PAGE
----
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News Wrap: 15 killed in Tokyo stabbing attack

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  • HARI SREENIVASAN:

    In the day's other news: Reports out of Japan say a man with a knife has killed at least 15 people and wounded 45. Police say it happened at a facility for the disabled in a town outside Tokyo. National broadcaster NHK reports the man was a former employee at the facility, and turned himself in after the attack.

    The Islamic State group claimed responsibility today for Sunday's suicide bombing in Germany that wounded 15 people. It was the latest in a series of attacks across the country.

    Fatima Manji of Independent Television News reports from Bavaria.

  • FATIMA MANJI:

    Once again, a German city is on high alert after a violent attack, the fourth in what Bavaria's interior minister called the country's days of terror. Last night, a Syrian man blew himself up outside a wine bar just yards away from a music festival where he was refused entry.

  • MAN (through translator):

    Suddenly, there was an extremely loud bang, more like a loud rattle, definitely the sound of an explosion. I was shaken. I didn't know what it was. I went back away from there.

  • FATIMA MANJI:

    The Bavarian Interior Ministry say a video in Arabic was on the bomber's phone showing him pledging allegiance to leader of the so-called Islamic State group.

  • JOACHIM HERRMANN, Bavarian Interior Minister (through translator):

    I think this video shows unquestionably that the attack was a terror attack with an Islamist background, that the perpetrator had Islamist convictions.

  • FATIMA MANJI:

    Police say he had a bomb in his backpack with many metal parts that could've killed and injured many more people. Had he been allowed into the crowded event, this could've been worse. The bomber lived at this shelter with other migrants and refugees.

    Officials say his application for asylum in Germany had been rejected because he was a registered refugee in Bulgaria, and he was due to be deported there. The incident comes at the end of a violent week in Germany. On Friday, a German teenager of Iranian descent shot dead nine people at a shopping center in Munich.

    The shooter had a history of mental illness and may have been inspired by the far right. On Sunday, a 21-year-old Syrian man wielding a machete killed a woman in what police believe was a domestic dispute, all this after an attack in which a 17-year-old asylum-seeker armed with an axe injured five people on a train in Bavaria. He was shot dead after the attack, which was claimed by the Islamic State group.

  • HARI SREENIVASAN:

    The attacks are fueling renewed debate over Germany's acceptance of one million migrants and refugees last year.

    In Iraq, at least 14 people were killed and dozens were wounded, when a suicide bomber rammed a checkpoint. It happened at a busy entrance to a Shiite town some 50 miles north of Baghdad. The Sunni-dominated Islamic State group claimed responsibility. Meanwhile, a string of bombings inside Baghdad killed nine more people.

    Back in this country, police in Fort Myers, Florida, tried to piece together what triggered a shooting attack overnight at a nightclub. It left two teenagers dead and 17 wounded. The club had been hosting a swimsuit party for teens. Police detained three people, and are looking for others, but they do not think it was an act of terror. The shooting came just over a month after the Orlando nightclub shooting that killed 49 people.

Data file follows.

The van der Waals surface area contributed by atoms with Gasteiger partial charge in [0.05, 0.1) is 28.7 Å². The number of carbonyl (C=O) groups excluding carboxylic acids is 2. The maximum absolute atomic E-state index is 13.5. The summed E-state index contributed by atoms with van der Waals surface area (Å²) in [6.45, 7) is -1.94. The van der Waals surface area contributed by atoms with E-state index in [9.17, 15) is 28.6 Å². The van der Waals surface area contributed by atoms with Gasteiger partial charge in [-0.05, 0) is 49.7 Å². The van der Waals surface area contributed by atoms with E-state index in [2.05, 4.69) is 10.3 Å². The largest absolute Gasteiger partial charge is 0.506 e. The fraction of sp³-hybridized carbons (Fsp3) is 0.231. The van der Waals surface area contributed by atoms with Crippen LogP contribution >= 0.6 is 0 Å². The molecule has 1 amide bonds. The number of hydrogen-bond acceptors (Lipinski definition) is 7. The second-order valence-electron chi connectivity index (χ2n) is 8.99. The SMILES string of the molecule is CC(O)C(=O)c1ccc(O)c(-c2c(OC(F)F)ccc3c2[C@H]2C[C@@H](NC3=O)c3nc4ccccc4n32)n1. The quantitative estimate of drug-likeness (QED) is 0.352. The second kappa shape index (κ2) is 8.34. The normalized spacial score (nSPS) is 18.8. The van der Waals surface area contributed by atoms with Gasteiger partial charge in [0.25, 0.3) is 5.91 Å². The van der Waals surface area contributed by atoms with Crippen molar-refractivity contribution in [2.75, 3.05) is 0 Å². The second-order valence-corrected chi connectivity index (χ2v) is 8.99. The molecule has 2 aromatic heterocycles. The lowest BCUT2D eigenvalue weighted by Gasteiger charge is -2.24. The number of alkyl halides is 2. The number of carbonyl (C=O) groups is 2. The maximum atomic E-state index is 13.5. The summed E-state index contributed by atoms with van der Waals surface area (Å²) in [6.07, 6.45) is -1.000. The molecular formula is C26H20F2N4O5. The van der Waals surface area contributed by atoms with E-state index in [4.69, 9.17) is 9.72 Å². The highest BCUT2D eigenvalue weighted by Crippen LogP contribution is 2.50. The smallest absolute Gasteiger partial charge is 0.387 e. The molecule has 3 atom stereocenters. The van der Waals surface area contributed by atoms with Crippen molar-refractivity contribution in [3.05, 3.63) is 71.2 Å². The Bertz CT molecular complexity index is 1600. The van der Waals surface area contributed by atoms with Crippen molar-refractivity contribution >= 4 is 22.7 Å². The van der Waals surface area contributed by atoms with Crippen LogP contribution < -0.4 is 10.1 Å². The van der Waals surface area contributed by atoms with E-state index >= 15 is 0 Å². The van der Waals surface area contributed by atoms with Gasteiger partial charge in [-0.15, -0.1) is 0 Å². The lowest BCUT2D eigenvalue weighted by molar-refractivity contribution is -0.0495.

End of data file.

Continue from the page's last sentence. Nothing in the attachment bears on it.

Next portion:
Basketball legend Michael Jordan today pledged $2 million today to help mend relations between police and black communities. Half will go to the Institute for Community-Police Relations, a program set up by the International Association of Chiefs of Police, and the other half to the NAACP Legal Defense Fund. The NBA Hall of Famer said he can no longer stay silent after recent police-involved shootings and the ambush killings of officers.

    A wildfire north of Los Angeles has now forced the evacuation of some 10,000 homes. The blaze broke out Friday, and has already burned more than 50 square miles, and killed one person. Flames driven by winds are sweeping through rugged uphill terrain. Nearly 3,000 firefighters are on the lines, but they say progress is slow.

  • DREW SMITH, Fire Captain, Los Angeles County Fire Department:

    This has been topography-driven. Wind picks up, and it moves it from south to north at about 7,000 acres a day. So when the winds surface, we have those wind speeds that's going to move it across the landscape.

  • HARI SREENIVASAN:

    Making matters worse, triple-digit heat in recent days and years of severe drought.

    Verizon made it official today: It's buying Internet pioneer Yahoo! for just over $4.8 billion. The telecom giant bought AOL last year, and hopes the two acquisitions bring new revenue streams from mobile video and advertising. Yahoo! was once valued at $130 billion, but suffered a severe loss of advertising in recent years, and laid off thousands of employees.

    Wall Street's week opened on a down note, after a four-week rally. The Dow Jones industrial average lost 77 points to close at 18493. The Nasdaq fell two points, and the S&P 500 slipped six.

    And New Zealand is embarking on an all-out campaign to rid itself of rats by the year 2050. It's an effort to save native birds from rodents that eat their eggs and compete for other food. Rats are not native to New Zealand. Instead, they arrived with the first ships carrying explorers and colonists.

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